No Postage Necessary (2017) - Review

by - February 25, 2019

Synopsis: Straight out of jail, a hacker steals letters hoping to find cash. He reads one of the letters, falls in love with the writer and decides to change his ways to be worthy of her.
Sometimes Love Rewrites The Code

A hacker named Sam (George Blagden) is released from prison with several years probation. As part of his release, he is not allowed to use the internet in any capacity and is given a job at the local Twisty Treat ice cream stand. To "earn" some extra cash, Sam poses as a mailman and goes door to door stealing mail from people in wealthier neighborhoods, as many of them have cards or letters that include cash. As he's taking mail from one home, an elderly man hands him a card to deliver. Once he's home, Sam sees the letter is addressed to the Tomb of the Unknown Soldier in Washington, DC and when Sam opens the letter, he finds it's written by a widow to her deceased husband, a soldier who died while overseas six years prior.

He is taken by the emotion in the letter and finds himself returning to her house, where he takes yet another of her letters to read and soon decides to find her and meet her. The woman, Josie (Charleene Closshey), is dealing with the death of her husband while raising their six-year-old daughter, who is also having trouble in school. Josie lives with her father (Raymond J. Barry) and works customer service at a supermarket, but pours her heart and soul into the letters she writes her husband. On the day Sam decides to introduce himself to Josie, he saves her from getting hit by a car and asks her out to dinner. Sam is also dealing with a pesky FBI agent who is on his case about some stolen Bitcoins, convinced that Sam had a hand in the crime.

I'll have to keep this review brief because this movie was terrible from the get-go. The script is painfully bad, the dialogue cringe-worthy. (Example: "You hacked into me!" a frustrated Josie accuses Sam, a hacker, when she discovers what he did and how he manipulated her. Ugh. No.) Josie spends much of her time forlornly wandering the aisles of the supermarket while her voiceover reads the letters that Sam has stolen. They're written in gorgeous cursive with pink envelopes and flowery stamps that would make Pinterest proud. The content of the letters are syrupy and bland, but they somehow cut straight to Sam's heart and this is what makes him want to be a better person.

I was confused about what this movie was trying to be. Because it shifts abruptly between the 'love story' between Josie and Sam, and then Sam's quest to find out who stole some Bitcoin to get this terribly cliched FBI agent off his back. There are two different stories happening in the movie, complete with contrasting soundtracks (faith-based country versus something that sounds like it belongs in an 80's espionage thriller). The insta-romance between Sam and Josie just didn't do it for me. He's worried about the Bitcoin problem, and she's concerned with her daughter's behavioral programs at school (and being offended that the Principal suggested special education for her daughter because her daughter "is smart" and doesn't belong in special education. Sigh.). They have one date, and then they're in love.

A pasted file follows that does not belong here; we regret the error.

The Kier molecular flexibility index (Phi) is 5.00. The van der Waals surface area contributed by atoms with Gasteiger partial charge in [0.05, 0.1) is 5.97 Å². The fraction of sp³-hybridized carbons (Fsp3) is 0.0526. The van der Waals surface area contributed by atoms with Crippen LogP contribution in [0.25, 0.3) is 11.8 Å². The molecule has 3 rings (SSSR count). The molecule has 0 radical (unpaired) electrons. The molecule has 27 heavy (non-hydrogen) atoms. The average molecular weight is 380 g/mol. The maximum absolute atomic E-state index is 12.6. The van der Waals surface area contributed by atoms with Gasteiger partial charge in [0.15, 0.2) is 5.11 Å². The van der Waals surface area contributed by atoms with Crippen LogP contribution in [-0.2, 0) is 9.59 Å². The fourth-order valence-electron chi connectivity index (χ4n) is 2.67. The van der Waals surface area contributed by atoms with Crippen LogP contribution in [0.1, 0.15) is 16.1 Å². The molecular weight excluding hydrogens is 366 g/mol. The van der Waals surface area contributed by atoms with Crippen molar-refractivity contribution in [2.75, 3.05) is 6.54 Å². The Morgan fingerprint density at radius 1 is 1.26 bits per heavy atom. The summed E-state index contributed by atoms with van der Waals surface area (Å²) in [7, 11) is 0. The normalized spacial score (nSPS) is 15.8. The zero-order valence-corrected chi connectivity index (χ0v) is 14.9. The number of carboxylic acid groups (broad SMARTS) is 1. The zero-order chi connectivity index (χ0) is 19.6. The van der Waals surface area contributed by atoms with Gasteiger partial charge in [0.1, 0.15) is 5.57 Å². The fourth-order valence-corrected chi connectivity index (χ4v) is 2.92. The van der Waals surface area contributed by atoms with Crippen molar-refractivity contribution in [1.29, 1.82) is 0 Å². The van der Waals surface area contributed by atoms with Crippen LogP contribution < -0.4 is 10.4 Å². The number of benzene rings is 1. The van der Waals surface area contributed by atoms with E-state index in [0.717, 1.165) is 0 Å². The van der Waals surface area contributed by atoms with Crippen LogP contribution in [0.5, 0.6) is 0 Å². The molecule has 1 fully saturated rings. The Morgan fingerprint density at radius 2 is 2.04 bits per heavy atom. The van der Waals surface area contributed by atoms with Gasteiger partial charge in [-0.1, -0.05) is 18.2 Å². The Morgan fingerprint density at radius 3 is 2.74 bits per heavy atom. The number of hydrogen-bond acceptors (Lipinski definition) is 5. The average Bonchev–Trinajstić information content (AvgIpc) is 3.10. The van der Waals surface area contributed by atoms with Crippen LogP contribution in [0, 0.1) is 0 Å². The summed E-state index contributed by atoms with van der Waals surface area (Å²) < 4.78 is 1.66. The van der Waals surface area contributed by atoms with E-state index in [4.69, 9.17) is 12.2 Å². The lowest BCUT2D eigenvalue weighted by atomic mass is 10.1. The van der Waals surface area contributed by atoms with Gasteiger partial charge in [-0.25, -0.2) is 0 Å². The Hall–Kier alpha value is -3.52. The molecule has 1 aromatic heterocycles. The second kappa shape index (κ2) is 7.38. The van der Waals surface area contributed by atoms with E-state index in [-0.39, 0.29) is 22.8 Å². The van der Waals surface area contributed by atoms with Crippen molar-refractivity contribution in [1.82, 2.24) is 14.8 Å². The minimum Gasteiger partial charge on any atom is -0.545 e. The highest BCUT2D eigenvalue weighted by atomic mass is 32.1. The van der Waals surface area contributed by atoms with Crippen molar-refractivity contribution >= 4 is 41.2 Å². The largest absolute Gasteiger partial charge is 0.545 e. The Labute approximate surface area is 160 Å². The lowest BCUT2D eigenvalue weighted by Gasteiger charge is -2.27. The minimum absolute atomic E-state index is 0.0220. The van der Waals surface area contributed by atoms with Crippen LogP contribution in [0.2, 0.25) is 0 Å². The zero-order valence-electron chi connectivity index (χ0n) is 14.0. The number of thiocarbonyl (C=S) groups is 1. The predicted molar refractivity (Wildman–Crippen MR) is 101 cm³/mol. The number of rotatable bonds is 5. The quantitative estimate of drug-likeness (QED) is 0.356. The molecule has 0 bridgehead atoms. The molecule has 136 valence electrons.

I suppose it makes sense since one letter prompts Sam to want to change his criminal ways and join the military to serve his country and be worthy of Josie, just like her deceased husband. Of course, all this has to come after Sam can solve the Bitcoin problem and expose the dirty FBI Agent for his own crimes. Let's just forget how Sam literally steals mail from people so he can find a few bucks in some birthday cards. Oh, and the whole opening the letters of a Marine's widow.

Can you feel the eye-rolling right now?

George Blagden was pretty good in Vikings, so I don't know what the heck he was thinking here. To be fair, the movie is all around terrible, so I don't think even Meryl Streep could deliver the atrocious dialogue believably. Have you ever watched a movie that was just so bad that you found yourself extremely frustrated and kind of pissed off after it was over, because you just wasted ninety minutes to two hours of your life on it? That was this movie.

Starring: George Blagden, Charleene Closshey, Robbie Kay, Raymond J. Barry
Directed by: Jeremy Culver
Rated: PG-13
Watched: 02.24.2019
Fun Facts:
- None. This movie wasn't fun enough for this.
Notable Song:

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